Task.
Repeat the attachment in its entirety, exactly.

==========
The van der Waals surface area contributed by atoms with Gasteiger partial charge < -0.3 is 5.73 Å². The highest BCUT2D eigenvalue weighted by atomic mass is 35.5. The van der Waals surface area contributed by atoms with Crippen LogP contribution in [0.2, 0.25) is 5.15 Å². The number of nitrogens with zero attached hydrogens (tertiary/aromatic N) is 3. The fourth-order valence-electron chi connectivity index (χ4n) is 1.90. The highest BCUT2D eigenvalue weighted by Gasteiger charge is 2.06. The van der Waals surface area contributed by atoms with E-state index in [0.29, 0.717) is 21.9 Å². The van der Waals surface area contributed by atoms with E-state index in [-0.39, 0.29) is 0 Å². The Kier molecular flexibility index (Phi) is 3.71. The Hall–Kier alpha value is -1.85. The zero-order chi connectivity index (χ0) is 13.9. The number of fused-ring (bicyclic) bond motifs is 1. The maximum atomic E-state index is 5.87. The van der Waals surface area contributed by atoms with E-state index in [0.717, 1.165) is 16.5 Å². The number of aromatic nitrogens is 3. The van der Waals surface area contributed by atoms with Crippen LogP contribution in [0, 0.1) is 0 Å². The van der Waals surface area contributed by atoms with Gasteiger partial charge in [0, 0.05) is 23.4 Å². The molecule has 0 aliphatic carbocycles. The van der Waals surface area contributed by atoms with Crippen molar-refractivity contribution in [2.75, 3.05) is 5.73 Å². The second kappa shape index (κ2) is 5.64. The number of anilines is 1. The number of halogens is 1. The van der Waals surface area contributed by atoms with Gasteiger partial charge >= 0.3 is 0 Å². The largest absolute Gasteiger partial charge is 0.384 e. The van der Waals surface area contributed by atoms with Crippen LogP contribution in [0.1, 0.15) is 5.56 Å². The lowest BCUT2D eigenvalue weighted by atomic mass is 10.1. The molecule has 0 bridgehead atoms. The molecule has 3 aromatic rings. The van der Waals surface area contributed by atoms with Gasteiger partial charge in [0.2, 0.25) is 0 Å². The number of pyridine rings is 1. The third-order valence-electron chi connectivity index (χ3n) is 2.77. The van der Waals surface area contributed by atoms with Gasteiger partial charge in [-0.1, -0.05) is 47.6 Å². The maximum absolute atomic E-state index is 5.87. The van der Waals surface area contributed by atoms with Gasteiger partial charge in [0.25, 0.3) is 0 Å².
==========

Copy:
The van der Waals surface area contributed by atoms with Gasteiger partial charge < -0.3 is 5.73 Å². The highest BCUT2D eigenvalue weighted by atomic mass is 35.5. The van der Waals surface area contributed by atoms with Crippen LogP contribution in [0.2, 0.25) is 5.15 Å². The number of nitrogens with zero attached hydrogens (tertiary/aromatic N) is 3. The fourth-order valence-electron chi connectivity index (χ4n) is 1.90. The highest BCUT2D eigenvalue weighted by Gasteiger charge is 2.06. The van der Waals surface area contributed by atoms with E-state index in [0.29, 0.717) is 21.9 Å². The van der Waals surface area contributed by atoms with E-state index in [-0.39, 0.29) is 0 Å². The Kier molecular flexibility index (Phi) is 3.71. The Hall–Kier alpha value is -1.85. The zero-order chi connectivity index (χ0) is 13.9. The number of fused-ring (bicyclic) bond motifs is 1. The maximum atomic E-state index is 5.87. The van der Waals surface area contributed by atoms with E-state index in [0.717, 1.165) is 16.5 Å². The number of aromatic nitrogens is 3. The van der Waals surface area contributed by atoms with Crippen LogP contribution in [0, 0.1) is 0 Å². The van der Waals surface area contributed by atoms with Gasteiger partial charge in [0, 0.05) is 23.4 Å². The molecule has 0 aliphatic carbocycles. The van der Waals surface area contributed by atoms with Crippen molar-refractivity contribution in [2.75, 3.05) is 5.73 Å². The second kappa shape index (κ2) is 5.64. The number of anilines is 1. The number of halogens is 1. The van der Waals surface area contributed by atoms with Gasteiger partial charge >= 0.3 is 0 Å². The largest absolute Gasteiger partial charge is 0.384 e. The van der Waals surface area contributed by atoms with Crippen LogP contribution in [0.1, 0.15) is 5.56 Å². The lowest BCUT2D eigenvalue weighted by atomic mass is 10.1. The molecule has 0 bridgehead atoms. The molecule has 3 aromatic rings. The van der Waals surface area contributed by atoms with Gasteiger partial charge in [0.2, 0.25) is 0 Å². The number of pyridine rings is 1. The third-order valence-electron chi connectivity index (χ3n) is 2.77. The van der Waals surface area contributed by atoms with Gasteiger partial charge in [-0.1, -0.05) is 47.6 Å². The maximum absolute atomic E-state index is 5.87. The van der Waals surface area contributed by atoms with Gasteiger partial charge in [0.25, 0.3) is 0 Å².